But, Mr. Edelman, keeping your ‘literary’ requirement in mind, I’d highly, highly recommend:

    ‘Daemon’ by Daniel Suarez to those literary snobs, or to anyone else for that matter, you included. It is just too good a book to miss. Do give it a shot, if you haven’t already.

  116. Terry Burns on May 26, 2011 at 10:50 am  Chain link

    Just found this site, as I’m doing some research on certain themes in speculative fiction. Excellent posts, folks, a cut well above the usual blogosphere blather. Only problem is I now have a whole lot more items on my “have not read yet but must do so” list. One suggestion I don’t believe anyone mentioned was Russell Hoban’s “Riddley Walker” – a stunning apocalypse-themed tour de force for anyone interested in language evolution and the making of myths. The language takes a bit of getting used to, but if you stick with it you’ll find suddenly it just begins to make sense, and it’s a terrific read. If anyone is still watching this blog, I need some help. . .recommendations specific to consciousness, sentience, telepathy, and mind/body themes in speculative fiction. Thanks!

  117. Brent on January 10, 2012 at 6:51 pm  Chain link

    I think the key is to avoid anything that is gimmicky or features a strong male protagonist in any situation that might make him seem too much like a “Great Man”. Probably also a good idea to avoid anything with a steep learning curve, like hard sci-fi.

    There’s a lot of interesting suggestions here, but I want to recommend Michael Flynn’s Eifelheim. It’s like a sci-fi Name of the Rose, only far better. Flynn’s grasp of language should take anyone’s breath away and the story is well-researched and incredibly touching. It has aliens and even a spaceship, but the story is more focused on the everyday lives of people in a medieval village, and the timeless theme of people trying to grasp the world around them.

  118. Mehul gohil on July 30, 2012 at 9:30 am  Chain link

    Stand On Zanzibar by John Brunner

  119. […] Louis Edelman is looking for some recommendations for ‘literary’ SF novels, with a focus on SF books appropriate for non-SF reading […]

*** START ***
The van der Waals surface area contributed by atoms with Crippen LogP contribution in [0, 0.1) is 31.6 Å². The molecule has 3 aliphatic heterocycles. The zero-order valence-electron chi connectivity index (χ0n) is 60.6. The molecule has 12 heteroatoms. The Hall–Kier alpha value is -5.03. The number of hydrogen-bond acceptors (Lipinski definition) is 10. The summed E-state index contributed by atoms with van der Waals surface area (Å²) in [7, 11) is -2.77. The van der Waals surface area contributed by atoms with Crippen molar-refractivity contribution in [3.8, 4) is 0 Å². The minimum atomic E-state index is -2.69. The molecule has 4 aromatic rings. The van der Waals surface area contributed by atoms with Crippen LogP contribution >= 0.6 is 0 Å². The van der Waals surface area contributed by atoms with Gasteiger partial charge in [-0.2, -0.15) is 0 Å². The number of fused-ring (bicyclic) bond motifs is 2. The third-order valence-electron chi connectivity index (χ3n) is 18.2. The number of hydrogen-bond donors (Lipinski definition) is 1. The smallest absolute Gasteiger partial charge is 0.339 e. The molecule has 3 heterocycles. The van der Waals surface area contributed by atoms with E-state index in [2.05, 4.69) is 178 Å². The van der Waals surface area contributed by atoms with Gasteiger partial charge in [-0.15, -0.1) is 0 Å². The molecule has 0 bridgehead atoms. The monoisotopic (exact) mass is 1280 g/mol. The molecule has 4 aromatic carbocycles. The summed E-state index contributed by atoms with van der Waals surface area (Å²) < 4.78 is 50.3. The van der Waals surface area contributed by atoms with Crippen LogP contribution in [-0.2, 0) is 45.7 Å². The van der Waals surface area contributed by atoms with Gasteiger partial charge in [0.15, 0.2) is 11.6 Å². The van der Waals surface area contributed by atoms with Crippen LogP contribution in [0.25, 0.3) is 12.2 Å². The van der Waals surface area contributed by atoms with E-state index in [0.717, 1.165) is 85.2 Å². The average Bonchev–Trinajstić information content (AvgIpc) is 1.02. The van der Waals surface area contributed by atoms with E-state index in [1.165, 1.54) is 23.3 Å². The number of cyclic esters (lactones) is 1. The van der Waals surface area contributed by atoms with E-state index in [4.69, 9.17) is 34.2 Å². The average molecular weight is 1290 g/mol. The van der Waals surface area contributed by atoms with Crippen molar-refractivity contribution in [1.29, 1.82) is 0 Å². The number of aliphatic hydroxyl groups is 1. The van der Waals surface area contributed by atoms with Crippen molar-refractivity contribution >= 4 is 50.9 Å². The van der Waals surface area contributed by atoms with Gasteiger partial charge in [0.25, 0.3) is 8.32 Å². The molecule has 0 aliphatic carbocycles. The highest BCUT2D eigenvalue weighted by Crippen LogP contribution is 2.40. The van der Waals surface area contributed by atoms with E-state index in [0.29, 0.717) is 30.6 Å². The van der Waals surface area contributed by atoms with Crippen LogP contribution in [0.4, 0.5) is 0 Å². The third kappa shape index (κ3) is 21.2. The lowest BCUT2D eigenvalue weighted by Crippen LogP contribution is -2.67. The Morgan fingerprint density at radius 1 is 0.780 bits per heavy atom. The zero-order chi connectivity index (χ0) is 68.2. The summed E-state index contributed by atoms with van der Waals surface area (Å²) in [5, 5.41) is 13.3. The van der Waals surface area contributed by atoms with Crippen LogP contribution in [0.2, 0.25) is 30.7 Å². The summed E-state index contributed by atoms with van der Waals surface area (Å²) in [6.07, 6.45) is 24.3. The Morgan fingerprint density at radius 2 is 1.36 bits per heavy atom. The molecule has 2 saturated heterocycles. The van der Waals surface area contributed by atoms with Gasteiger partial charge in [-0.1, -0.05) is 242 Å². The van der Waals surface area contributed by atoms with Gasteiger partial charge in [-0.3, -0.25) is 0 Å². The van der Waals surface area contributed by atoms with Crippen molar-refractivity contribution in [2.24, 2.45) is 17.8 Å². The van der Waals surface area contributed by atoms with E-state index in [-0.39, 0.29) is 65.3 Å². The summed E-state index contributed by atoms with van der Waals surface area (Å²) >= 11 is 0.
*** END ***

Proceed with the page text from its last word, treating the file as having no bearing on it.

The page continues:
120. Alan Barker on October 24, 2012 at 7:57 am  Chain link

    Firstly, thanks to David for kicking off a discussion that has lasted more than 5 years as I write today.

    I’ve been reading SF for more than 40 years now, and have gained a lot of joy out of it over those years. I’m not sure if I’m literary, but I find going back to many old classics that I enjoyed, the Clarkes etc, just make me cringe now at the almost childlike quality of the writing. I used to like hard SF, but without credible characters and motivation, good dialog, an overall setting that allows me to “suspend my disbelief”, a twist of excitement, and some thoughtful substance, a book won’t hold me any more, and in SF that has for me become harder to find. For that reason a few years ago I reluctantly crossed the great divide and started to read some fantasy as well. Several people have mentioned Neil Gaimans’ “American Gods” which I thoroughly endorse, along with most of the rest of what he has written to date; He is maybe the Philip K Dick of urban fantasy. Patrick Rothfuss’ “The Name of the Wind” is just an awesome personal reflection and deserves wide acclaim. These two are very strong storytellers, making you feel as if you are peering into the human condition somewhat. Perhaps I’m out of place here, but I suspect little of the geeky SF is going to appeal to “literary” readers for similar reasons I had trouble accepting fantasy as an SF reader: I had trouble getting past the image of people haring around on horses waving swords at each other (except in the case of SF it’s light swords). To me there is an air of quiet desperation about a fair chunk of modern SF: a gallop towards the endpoint of bigger and bigger ideas and cleverness at the expense of good old fashioned storytelling.

    Sorry for going somewhat off topic.

  121. Gaf on March 8, 2014 at 11:31 am  Chain link

    A comment on 2001: The film came before the book, although Clark and Kubric collaborated on the screenplay.
    As others have hinted, Heinlein is far from literary. A couple of his books lean in that direction, but the cheese factor by far cancels out the depth.
    I’ve certainly not read every writer in the genre, but I would say Leguin produced the most literary science fiction I’ve ever read, excepting the Earthsea books. Everything about her writing is layered beautifully.
    Another poster mentioned Riddley Walker, which is one of my favorites. Hoban did some amazing stuff, but unfortunately, his bizarre experimental style made him obscure. I would venture that nobody mentioned the book because few have actually read it. Or maybe it doesn’t quite fit into the sci-fi category; he’s one of those writers who sort of flirts with the genre but never really goes all in.